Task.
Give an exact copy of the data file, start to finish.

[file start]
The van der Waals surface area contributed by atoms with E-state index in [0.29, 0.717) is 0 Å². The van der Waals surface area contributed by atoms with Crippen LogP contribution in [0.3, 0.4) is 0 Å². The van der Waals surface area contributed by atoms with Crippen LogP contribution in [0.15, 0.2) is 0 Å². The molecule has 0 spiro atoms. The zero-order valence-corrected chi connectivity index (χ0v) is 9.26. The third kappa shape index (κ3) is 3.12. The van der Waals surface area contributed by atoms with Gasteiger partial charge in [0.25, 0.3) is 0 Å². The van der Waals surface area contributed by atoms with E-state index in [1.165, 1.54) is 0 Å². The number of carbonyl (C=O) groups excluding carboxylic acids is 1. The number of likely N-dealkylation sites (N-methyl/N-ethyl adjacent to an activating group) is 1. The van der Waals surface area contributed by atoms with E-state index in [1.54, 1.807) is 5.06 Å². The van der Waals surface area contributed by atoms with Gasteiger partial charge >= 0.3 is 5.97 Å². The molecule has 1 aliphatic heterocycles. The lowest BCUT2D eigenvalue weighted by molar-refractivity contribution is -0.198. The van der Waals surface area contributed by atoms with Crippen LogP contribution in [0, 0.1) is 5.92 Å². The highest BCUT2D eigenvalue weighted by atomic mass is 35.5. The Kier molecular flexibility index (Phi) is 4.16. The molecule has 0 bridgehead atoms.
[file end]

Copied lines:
The van der Waals surface area contributed by atoms with E-state index in [0.29, 0.717) is 0 Å². The van der Waals surface area contributed by atoms with Crippen LogP contribution in [0.3, 0.4) is 0 Å². The van der Waals surface area contributed by atoms with Crippen LogP contribution in [0.15, 0.2) is 0 Å². The molecule has 0 spiro atoms. The zero-order valence-corrected chi connectivity index (χ0v) is 9.26. The third kappa shape index (κ3) is 3.12. The van der Waals surface area contributed by atoms with Gasteiger partial charge in [0.25, 0.3) is 0 Å². The van der Waals surface area contributed by atoms with E-state index in [1.165, 1.54) is 0 Å². The number of carbonyl (C=O) groups excluding carboxylic acids is 1. The number of likely N-dealkylation sites (N-methyl/N-ethyl adjacent to an activating group) is 1. The van der Waals surface area contributed by atoms with E-state index in [1.54, 1.807) is 5.06 Å². The van der Waals surface area contributed by atoms with Gasteiger partial charge >= 0.3 is 5.97 Å². The molecule has 1 aliphatic heterocycles. The lowest BCUT2D eigenvalue weighted by molar-refractivity contribution is -0.198. The van der Waals surface area contributed by atoms with Crippen LogP contribution in [0, 0.1) is 5.92 Å². The highest BCUT2D eigenvalue weighted by atomic mass is 35.5. The Kier molecular flexibility index (Phi) is 4.16. The molecule has 0 bridgehead atoms.